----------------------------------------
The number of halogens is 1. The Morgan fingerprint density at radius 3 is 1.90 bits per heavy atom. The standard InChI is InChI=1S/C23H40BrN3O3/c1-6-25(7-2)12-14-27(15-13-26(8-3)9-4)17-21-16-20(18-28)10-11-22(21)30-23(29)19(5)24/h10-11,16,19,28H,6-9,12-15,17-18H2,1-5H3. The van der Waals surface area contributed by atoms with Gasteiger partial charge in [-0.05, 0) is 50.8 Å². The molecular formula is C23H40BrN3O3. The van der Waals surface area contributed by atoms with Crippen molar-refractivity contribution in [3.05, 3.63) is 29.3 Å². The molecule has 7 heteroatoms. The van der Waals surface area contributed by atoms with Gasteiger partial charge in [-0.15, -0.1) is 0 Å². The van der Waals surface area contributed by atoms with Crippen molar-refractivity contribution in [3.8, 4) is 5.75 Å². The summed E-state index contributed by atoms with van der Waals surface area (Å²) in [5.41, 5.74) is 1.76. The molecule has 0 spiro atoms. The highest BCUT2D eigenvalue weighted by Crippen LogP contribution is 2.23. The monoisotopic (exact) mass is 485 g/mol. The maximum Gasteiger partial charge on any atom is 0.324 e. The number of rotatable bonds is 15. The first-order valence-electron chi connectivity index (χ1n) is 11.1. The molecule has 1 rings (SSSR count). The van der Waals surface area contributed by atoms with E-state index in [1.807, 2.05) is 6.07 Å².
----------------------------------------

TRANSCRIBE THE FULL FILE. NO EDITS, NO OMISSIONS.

The number of halogens is 1. The Morgan fingerprint density at radius 3 is 1.90 bits per heavy atom. The standard InChI is InChI=1S/C23H40BrN3O3/c1-6-25(7-2)12-14-27(15-13-26(8-3)9-4)17-21-16-20(18-28)10-11-22(21)30-23(29)19(5)24/h10-11,16,19,28H,6-9,12-15,17-18H2,1-5H3. The van der Waals surface area contributed by atoms with Gasteiger partial charge in [-0.05, 0) is 50.8 Å². The molecular formula is C23H40BrN3O3. The van der Waals surface area contributed by atoms with Crippen molar-refractivity contribution in [3.05, 3.63) is 29.3 Å². The molecule has 7 heteroatoms. The van der Waals surface area contributed by atoms with Gasteiger partial charge in [-0.15, -0.1) is 0 Å². The van der Waals surface area contributed by atoms with Crippen molar-refractivity contribution in [3.8, 4) is 5.75 Å². The summed E-state index contributed by atoms with van der Waals surface area (Å²) in [5.41, 5.74) is 1.76. The molecule has 0 spiro atoms. The highest BCUT2D eigenvalue weighted by Crippen LogP contribution is 2.23. The monoisotopic (exact) mass is 485 g/mol. The maximum Gasteiger partial charge on any atom is 0.324 e. The number of rotatable bonds is 15. The first-order valence-electron chi connectivity index (χ1n) is 11.1. The molecule has 1 rings (SSSR count). The van der Waals surface area contributed by atoms with E-state index in [1.807, 2.05) is 6.07 Å².